30th Mar del Plata International Film Festival
Argentina, October 22 - November 5 2015
The windy shore is one of the unavoidable qualities of Mar del Plata’s Film Festival. The refreshing scent of the sea fills the air in a city center in which several theatres are within walking distance from each other. Beautiful squares, beaches and a central pedestrian street filled with dining options allow the cinephile to have a pleasant break from the flux of film. The festival lasts 8 days in which people talk about movies, and nothing but movies. This year, an offering of 400 films from all over the world seemed capable of causing chronic indigestion even in the most willing addicts.
This festival was honored with the presence of three renowned directors: the Canadian Atom Egoyan, who presented Remember, a story about anti-Nazi senile revenge; the French Arnaud Desplechin, with his very “Desplechian” My golden Days (Trois souvenirs de ma jeunesse), and the Hong-Kong director Johnnie To with his forgettable musical The Office (Hua li shang ban zu). As if he were one of the characters in his film, To confessed to the audience that during his stay in Mar del Plata he wasn’t watching movies, but enjoying barbecues and local restaurants.
The Festival’s main award, the Golden Astor for Best Feature Film, went to Ciro Guerra’s Embrace of the Serpent (El abrazo de la serpiente), a remarkable immersion in the Colombian jungle, infected with the spirit of Apocalypse Now or Aguirre: The Wrath of God. The Silver Astor for Best Director went to Pablo Larraín’s The Club (El club) – a unique and ferocious critique of Catholicism. The Silver Astor for Best Actor was given to the four male leads of the same film. The best actress award went to the incredible Erica Rivas, in the role of a young widow with two daughters who tries to rebuild her own life in the altogether outstanding Incident Light (La luz incidente) by Ariel Rotter.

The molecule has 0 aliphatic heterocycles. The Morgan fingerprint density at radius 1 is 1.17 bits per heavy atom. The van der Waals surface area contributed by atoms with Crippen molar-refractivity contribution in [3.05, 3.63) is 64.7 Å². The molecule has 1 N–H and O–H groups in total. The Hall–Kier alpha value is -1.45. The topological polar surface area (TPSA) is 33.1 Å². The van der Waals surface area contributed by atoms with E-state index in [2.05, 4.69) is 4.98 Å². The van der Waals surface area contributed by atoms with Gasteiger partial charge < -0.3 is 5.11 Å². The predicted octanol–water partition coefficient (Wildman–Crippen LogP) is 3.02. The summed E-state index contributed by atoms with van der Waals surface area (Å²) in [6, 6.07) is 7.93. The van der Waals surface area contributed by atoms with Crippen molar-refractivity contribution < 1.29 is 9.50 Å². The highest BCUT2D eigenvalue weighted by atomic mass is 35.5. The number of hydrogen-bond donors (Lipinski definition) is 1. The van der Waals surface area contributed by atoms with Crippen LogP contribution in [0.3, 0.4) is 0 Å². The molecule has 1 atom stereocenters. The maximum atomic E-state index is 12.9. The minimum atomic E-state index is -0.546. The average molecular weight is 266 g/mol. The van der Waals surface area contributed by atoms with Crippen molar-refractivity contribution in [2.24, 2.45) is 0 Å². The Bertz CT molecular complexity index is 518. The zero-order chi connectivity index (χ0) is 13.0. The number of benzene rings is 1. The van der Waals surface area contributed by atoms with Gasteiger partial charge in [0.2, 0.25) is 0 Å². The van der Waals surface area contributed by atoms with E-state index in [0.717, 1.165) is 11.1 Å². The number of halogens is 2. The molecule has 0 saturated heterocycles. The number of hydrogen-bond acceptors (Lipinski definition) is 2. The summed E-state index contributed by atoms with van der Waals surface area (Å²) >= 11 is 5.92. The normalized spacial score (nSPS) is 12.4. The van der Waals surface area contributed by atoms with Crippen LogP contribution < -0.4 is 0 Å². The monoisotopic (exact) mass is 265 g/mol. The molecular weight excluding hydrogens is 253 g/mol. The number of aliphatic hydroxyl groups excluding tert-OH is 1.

Although the International Competition was quite good, it was apparent that many of the best films were offered by the Argentinian and Latin-American competitions – a proof of the increasing quality and strength of new South American directors of both documentary and fiction films. The Argentinian films Easy Ball (Hijos nuestros), Docile Bodies (Los cuerpos dóciles), El movimiento, Hortensia, How most things work (Como funcionan casi todas las cosas) and Pequeño diccionario ilustrado de la electridad, the Brazilian Campo Grande, the Venezuelan From Afar (Desde allá), and the Mexican I Promise you Anarchy (Te prometo anarquía) are great samples of how the cinema is renewing itself with fresh ideas and different ways of expressing emotions and experimenting with film language. Mar del Plata fulfills its role as a window to these wonders. (Diego Faraone, edited by Yael Shuv)
Mar del Plata International Film Festival: www.mardelplatafilmfest.com